Anders also set out certain requirements that safeguarded the right to appellate counsel. Specifically, under the procedure established in Anders, appellate counsel accompanied his request to withdraw with "a brief referring to anything in the record that might arguably support the appeal," which would "induce the court to pursue all the more vigorously its own review." Anders, 386 U.S. at 744, 87 S. Ct. 1396.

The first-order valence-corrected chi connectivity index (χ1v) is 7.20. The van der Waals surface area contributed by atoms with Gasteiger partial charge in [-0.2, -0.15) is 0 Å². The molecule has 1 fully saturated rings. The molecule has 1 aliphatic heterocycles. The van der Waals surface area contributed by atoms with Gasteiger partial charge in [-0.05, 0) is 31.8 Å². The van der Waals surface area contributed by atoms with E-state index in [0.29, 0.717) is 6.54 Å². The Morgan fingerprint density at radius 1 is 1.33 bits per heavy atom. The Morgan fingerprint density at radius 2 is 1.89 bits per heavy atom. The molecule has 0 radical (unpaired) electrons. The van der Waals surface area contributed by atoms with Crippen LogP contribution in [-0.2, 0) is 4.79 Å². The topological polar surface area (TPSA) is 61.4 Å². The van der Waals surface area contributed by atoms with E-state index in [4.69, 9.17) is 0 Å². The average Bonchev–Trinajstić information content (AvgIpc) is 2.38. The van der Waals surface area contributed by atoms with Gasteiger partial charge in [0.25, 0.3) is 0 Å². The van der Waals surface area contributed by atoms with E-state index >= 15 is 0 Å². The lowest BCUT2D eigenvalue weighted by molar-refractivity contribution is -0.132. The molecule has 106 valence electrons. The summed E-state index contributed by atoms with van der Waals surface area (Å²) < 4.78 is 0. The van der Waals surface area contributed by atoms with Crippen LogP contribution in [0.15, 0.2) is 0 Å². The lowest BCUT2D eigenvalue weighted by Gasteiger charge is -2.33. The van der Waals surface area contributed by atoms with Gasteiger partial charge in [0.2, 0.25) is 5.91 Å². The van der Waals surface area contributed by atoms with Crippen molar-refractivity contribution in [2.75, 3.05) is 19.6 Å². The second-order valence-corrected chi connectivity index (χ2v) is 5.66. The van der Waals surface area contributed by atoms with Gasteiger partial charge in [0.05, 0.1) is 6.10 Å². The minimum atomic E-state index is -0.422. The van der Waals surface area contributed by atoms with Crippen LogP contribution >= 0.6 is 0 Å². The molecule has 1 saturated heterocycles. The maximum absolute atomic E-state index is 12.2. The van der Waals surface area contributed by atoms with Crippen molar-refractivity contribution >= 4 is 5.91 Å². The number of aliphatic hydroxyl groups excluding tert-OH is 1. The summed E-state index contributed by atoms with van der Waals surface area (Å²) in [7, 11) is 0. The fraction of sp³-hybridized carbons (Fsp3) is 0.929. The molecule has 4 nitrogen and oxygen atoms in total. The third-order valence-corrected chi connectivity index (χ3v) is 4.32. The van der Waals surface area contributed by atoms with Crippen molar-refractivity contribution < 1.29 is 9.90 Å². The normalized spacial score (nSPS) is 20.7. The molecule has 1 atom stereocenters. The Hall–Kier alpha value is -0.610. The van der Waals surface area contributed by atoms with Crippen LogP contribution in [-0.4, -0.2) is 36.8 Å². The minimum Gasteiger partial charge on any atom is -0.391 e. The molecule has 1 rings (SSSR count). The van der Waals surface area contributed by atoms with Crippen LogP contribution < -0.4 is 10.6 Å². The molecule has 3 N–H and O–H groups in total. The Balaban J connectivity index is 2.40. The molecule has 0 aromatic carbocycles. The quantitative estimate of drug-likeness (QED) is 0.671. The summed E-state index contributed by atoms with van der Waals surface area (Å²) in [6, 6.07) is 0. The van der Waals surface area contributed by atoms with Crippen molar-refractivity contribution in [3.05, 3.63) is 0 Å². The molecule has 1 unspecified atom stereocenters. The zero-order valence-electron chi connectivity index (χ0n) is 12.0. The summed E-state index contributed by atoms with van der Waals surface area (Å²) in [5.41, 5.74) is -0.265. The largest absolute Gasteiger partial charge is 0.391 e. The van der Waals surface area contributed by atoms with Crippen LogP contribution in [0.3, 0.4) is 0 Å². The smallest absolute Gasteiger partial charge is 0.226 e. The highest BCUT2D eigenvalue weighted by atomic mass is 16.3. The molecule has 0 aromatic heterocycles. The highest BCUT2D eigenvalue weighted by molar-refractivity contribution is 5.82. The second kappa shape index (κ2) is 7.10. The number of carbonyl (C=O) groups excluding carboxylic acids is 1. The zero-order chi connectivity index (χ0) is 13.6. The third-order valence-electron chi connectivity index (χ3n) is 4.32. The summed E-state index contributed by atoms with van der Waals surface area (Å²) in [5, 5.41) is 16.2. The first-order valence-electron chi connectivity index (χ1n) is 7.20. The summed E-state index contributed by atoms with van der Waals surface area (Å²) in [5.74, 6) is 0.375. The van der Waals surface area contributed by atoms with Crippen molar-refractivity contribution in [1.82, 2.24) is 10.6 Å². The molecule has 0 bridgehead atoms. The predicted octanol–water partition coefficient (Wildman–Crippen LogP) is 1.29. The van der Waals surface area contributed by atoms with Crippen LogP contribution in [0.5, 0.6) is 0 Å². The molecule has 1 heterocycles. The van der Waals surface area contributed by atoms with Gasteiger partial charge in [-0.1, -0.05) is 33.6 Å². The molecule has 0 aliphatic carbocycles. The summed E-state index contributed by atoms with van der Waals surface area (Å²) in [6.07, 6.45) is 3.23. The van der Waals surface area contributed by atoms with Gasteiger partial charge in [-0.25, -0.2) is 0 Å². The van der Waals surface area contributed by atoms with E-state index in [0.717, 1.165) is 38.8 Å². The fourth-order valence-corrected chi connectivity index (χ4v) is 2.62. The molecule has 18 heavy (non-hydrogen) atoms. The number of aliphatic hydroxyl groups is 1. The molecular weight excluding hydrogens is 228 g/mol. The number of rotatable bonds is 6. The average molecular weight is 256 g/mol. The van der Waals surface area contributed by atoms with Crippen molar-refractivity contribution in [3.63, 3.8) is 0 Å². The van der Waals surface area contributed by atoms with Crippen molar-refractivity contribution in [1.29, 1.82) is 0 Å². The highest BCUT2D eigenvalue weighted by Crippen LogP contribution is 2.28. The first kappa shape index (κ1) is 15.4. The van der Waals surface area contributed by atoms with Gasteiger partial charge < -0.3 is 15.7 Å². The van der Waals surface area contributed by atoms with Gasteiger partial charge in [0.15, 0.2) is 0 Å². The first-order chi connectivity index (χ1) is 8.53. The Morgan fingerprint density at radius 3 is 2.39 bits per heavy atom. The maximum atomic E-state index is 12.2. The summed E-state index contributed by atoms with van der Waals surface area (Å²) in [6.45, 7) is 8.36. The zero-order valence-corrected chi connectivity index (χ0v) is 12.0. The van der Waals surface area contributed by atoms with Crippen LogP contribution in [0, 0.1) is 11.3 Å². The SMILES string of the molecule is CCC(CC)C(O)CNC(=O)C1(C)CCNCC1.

The Killingsworth procedure affords a defendant few of these safeguards. As set out above, in the "clearest of cases" where counsel believes that no meritorious appellate issues exist, he must simply "so state to the Court," and inform his client of his actions. See Killingsworth, 490 So. 2d at 851. Counsel is not required to explain to the court the basis of his determination, and no further briefing of arguably meritorious issues is required. See Anders, 386 U.S. at 743, 87 S. Ct. 1396 (noting the dual purpose of requiring counsel to brief arguably meritorious appellate issues: "This requirement would not force appointed counsel to brief his case against his client but would merely afford the latter that advocacy which a nonindigent defendant is able to obtain. It would also induce the court to pursue all the more vigorously its own review because of the ready references not only to the record, but also to the legal authorities as furnished it by counsel.").